From Potential to Pitch: How to Sell Your Great Idea (Part 2)
Selling your great idea requires thorough market research and an enticing licensing strategy.
Previously, we started the process of moving an idea From Potential to Pitch by testing assumptions. This week, we’ll take the next step and size up the market for our case study idea: the motorcycle bra.
Welcome back! We’ve been talking about my client Albert and his patented “Motorcycle Protective Cover.” Commonly called a motorcycle bra, the cover protects the bike’s fairing (the upper and lower cowling and fender) from all sorts of flying road debris. Albert has two patents for the invention and came to me for help in finding the right strategy for licensing his patents and for locating industry partners.
My early research showed that Albert’s target market should be sports bike owners. Our next step was to get a handle on the size of that market and estimate potential sales.
During my study period for Albert, I used estimates from the Motorcycle Industry Council to find numbers for total cycle sales and the percentage of sport bike sales.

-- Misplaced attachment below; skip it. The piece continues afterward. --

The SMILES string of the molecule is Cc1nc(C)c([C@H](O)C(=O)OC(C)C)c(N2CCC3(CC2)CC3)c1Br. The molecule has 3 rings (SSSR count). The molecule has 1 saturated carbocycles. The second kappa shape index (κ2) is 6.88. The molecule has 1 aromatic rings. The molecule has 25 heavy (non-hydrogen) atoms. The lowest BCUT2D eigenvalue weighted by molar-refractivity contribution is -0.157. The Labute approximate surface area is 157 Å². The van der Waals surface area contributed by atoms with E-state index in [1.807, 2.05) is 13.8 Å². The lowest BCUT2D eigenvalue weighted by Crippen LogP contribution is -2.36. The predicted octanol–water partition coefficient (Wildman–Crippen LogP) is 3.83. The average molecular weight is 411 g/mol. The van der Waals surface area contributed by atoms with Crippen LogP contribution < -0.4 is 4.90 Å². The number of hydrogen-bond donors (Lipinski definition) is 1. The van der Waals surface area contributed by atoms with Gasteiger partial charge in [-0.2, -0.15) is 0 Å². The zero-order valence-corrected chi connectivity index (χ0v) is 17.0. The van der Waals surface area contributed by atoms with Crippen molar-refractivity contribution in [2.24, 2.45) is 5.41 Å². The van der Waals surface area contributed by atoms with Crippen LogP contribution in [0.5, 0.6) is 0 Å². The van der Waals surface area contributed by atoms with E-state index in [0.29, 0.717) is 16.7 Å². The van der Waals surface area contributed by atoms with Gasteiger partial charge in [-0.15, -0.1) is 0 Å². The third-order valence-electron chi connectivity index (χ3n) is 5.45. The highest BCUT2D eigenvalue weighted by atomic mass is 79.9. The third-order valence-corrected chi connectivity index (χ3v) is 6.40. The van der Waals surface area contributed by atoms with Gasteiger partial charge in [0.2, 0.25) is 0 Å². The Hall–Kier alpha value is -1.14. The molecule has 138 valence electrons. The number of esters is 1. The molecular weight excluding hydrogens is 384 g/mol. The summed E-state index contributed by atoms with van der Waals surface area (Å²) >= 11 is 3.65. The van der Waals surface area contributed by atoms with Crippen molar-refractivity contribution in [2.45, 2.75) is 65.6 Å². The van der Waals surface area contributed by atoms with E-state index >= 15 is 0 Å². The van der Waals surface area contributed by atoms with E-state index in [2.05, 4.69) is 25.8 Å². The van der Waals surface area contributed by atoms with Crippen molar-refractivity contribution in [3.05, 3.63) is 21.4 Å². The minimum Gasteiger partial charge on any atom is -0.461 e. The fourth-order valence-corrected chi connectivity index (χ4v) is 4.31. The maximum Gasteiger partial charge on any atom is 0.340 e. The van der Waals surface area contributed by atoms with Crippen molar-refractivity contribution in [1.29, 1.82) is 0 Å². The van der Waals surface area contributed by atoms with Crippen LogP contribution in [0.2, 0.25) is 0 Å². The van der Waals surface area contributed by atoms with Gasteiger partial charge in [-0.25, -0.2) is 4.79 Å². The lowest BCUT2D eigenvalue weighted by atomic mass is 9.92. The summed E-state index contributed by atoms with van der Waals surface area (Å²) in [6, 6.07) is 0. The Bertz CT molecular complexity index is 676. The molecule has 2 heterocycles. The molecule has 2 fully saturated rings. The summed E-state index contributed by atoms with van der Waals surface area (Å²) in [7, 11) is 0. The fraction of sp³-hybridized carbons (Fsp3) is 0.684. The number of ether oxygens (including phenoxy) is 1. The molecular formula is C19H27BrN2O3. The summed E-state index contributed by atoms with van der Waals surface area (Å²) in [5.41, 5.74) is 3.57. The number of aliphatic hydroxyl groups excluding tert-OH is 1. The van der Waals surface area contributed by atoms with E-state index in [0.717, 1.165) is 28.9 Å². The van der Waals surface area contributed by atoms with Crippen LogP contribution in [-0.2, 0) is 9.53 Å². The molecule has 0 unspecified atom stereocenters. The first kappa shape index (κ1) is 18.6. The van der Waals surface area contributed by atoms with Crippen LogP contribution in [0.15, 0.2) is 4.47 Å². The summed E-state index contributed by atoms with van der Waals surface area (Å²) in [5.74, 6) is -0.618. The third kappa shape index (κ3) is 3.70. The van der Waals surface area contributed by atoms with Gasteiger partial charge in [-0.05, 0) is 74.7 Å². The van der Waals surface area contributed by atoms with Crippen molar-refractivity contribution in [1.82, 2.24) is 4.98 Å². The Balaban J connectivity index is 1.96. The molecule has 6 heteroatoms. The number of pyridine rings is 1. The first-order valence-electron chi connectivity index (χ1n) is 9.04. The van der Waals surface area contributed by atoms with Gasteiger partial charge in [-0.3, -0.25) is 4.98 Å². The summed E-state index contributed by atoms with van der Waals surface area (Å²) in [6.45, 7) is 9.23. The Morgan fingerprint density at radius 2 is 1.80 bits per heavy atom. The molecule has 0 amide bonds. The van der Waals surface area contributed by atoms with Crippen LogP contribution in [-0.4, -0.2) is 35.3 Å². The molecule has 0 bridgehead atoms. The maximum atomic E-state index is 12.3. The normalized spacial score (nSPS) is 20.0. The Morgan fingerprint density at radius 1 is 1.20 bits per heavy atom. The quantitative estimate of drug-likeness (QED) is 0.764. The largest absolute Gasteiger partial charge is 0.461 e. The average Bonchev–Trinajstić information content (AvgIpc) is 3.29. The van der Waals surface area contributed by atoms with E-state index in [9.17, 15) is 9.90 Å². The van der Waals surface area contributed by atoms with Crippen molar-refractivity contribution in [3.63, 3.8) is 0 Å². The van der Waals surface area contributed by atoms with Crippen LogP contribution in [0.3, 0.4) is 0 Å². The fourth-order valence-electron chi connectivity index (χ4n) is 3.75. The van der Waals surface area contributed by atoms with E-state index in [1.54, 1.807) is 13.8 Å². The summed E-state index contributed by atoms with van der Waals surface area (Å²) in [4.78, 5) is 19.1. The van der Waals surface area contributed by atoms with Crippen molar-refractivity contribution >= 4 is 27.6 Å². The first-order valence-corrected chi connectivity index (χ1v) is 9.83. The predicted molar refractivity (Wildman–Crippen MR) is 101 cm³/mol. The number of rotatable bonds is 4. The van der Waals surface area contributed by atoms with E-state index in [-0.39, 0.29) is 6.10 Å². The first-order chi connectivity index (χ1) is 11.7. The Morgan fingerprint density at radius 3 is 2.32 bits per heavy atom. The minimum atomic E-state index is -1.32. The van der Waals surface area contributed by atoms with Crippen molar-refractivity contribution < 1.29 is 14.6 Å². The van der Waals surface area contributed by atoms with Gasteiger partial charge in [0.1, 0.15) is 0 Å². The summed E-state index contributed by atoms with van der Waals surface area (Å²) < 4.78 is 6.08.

Here’s an easy equation that you can use, too:
UNITS = U.S. X SB%, where
U.S. = total motorcycle sales in the United States, and
SB% = percentage of those sales accounted for by sport bikes
We’ll use round numbers to make this simple: the Council’s numbers showed annual sales of new motorcycles at 1 million units and the sports bike share at 25 percent, yielding potential sales of 250,000 units/year for Albert.
In addition, Albert’s motorcycle bra has sales potential among the larger pool of existing motorcycles in the U.S. (8.8 million at the time I researched). On a conservative basis, let’s assume that sport bikes equal 10 percent of this existing base. That means Albert’s unit potential in the existing market would be 880,000 units.
I usually advise clients to run these numbers and check out other reports before investing in the patenting process. In Albert’s case, he was so confident in this idea that he pursued his patents first. Had Albert talked to me before submitting his patents, I probably would have suggested some level of market research to help shape the patent approach. Knowing your sales pool potential can inform your important patenting decisions.
Today’s lesson: Estimating the size of your potential customer base is an important step in testing the commercial viability and validity of new ideas. In many cases, I suggest you consider this level of research before filing your patents.
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Have you identified the size of the potential market for your invention? Does it make sense to research these numbers before or after your patent process? Can I help you weigh the pros and cons? Contact me here or leave comments below.